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Tuesday, July 23, 2013

Don't Listen to The Fear

In 2007, as I was getting closer to becoming Sallie Mae's bitch graduating from law school, I had a brief period wherein I flirted with the idea of staying at Indiana U for another year and getting my MBA. It wasn't that suddenly, out of the blue, I had decided that I needed, or even wanted, an was more me thinking, "Another degree means another year to avoid having to study for the bar and start taking responsibility for this idiotic decision to go to law school in the first place." It was The Fear talking.

But, luckily enough, I had dated two boys(....not entirely at the same time.) at Kelley School of Business and the relationships had ended so badly, that I realized I'd rather deal with the horror of studying for the bar exam, which would at least, eventually, lead to my freedom, than have to ever bump into either one of those men again. (For once, my vagina was on my side. For once.)

Recently, I've been working with a number of clients who weren't so lucky, and for whatever reason, they went ahead and got the dual-degrees. Now, to be clear, I think joint-degrees, are an excellent idea...for the graduate schools and their bank accounts. If I was the dean of some school and never had to face my conscience again, sure, sign up for an extra six-figures of debt when you're 25 and now have degrees in two industries, neither of which you really understand or are even that interested in. Don't mind me; I'll be at my estate in Majorca.

For the people actually graduating with two degrees into our um "Darwinian" economy, I think that those two degrees gives you more opportunities to be glared at suspiciously by HR people who wonder what, if anything, you're really interested in.

I have no doubt that at one time, say during the Interwebs boom, a joint-degree meant another reason for a start-up to hire you and start throwing money and grandiose titles at you. All the people with joint-degrees would be hanging around a cooler filled with champagne, drinking from glasses made of solid gold, while English majors rubbed their feet and spritzed them with perfume. A simpler time. However, back then, people had credit and optimism and they didn't care about things like "experience." Who needs experience when you have credit! Nowadays, virtually no one has credit, and everyone's cranky. Everyone's knitting their own underwear and/or stockpiling for the End of Days.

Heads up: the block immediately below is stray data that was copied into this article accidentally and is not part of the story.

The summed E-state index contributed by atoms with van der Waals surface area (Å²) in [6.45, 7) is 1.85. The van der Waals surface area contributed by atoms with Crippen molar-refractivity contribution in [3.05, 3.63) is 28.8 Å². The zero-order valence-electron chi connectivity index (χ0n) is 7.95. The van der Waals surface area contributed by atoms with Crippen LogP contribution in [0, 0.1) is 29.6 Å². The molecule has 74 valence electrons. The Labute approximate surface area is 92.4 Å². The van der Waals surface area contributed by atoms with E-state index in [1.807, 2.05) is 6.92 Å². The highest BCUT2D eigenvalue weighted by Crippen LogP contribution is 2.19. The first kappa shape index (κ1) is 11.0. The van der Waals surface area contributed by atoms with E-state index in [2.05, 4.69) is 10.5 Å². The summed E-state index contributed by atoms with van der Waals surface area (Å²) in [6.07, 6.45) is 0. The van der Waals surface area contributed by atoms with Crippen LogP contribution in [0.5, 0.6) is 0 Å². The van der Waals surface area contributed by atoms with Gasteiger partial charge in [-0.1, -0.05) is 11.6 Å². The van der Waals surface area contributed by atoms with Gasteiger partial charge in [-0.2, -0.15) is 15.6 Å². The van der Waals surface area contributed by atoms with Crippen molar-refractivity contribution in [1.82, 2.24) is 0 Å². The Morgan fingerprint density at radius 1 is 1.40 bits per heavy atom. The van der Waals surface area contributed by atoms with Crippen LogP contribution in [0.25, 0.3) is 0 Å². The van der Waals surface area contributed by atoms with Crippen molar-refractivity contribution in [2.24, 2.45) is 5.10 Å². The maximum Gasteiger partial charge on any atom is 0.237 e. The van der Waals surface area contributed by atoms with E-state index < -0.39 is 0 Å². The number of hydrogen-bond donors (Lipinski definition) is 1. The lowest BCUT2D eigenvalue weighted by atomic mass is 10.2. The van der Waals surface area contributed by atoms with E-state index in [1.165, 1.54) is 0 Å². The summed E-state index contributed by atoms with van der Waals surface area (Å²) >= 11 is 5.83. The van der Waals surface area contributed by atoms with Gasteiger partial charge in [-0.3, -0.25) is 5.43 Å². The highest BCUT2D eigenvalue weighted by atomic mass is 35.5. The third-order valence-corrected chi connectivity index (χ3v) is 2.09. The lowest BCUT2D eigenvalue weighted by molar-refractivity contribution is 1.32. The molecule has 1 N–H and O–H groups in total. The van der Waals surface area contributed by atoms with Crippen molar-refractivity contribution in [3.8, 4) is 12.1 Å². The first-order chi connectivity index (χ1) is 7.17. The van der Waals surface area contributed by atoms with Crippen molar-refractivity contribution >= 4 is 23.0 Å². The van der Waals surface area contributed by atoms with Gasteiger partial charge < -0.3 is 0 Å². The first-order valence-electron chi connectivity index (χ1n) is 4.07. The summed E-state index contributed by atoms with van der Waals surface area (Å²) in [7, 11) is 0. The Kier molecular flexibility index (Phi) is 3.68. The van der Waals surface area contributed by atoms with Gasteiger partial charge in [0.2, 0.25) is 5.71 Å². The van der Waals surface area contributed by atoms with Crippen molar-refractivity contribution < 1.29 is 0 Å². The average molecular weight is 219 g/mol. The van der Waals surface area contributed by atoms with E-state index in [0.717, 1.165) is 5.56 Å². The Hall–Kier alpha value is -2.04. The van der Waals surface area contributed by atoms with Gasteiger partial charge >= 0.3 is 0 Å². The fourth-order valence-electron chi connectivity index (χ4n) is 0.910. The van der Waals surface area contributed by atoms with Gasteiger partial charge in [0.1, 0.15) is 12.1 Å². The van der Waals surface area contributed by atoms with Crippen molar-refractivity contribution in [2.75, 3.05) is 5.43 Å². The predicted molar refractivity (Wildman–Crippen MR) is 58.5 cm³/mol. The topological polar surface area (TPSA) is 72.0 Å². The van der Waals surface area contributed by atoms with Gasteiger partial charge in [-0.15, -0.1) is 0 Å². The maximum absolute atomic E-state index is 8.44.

My point being...think very carefully before you sign up for that joint-degree. How are you going to use it? How, specifically, is it going to help you?  (If, I swear to god, you say, "Well a law degree is always helpful..." You hear that knocking at your front door? That's me, come to kick your ass. Lay back and think of England; it'll be over soon.) How specifically will having two disparate degrees help you move ahead and get noticed, in whatever industry you're interested in? Will that joint degree define you as someone especially educated and relevant...or as someone caught between two industries? Go ahead and speak to other people, close to your age, who also have joint-degrees and see what they have to say. Don't talk to the person who graduated in 1996 and got a joint-degree, and is now making bank. That guy graduated during an economic boom and he's had 20 years to create his career. You need someone who graduated fairly recently who can attest to specific ways that the extra letters after her name helped her.

I'm just saying, that before you add on that third or fourth degree...there's a lot of living you could be doing instead. You have many options. Don't believe me? Oh, you. Well then email me @ and I'll even give you a free consultation to prove how wrong you are. #bonus


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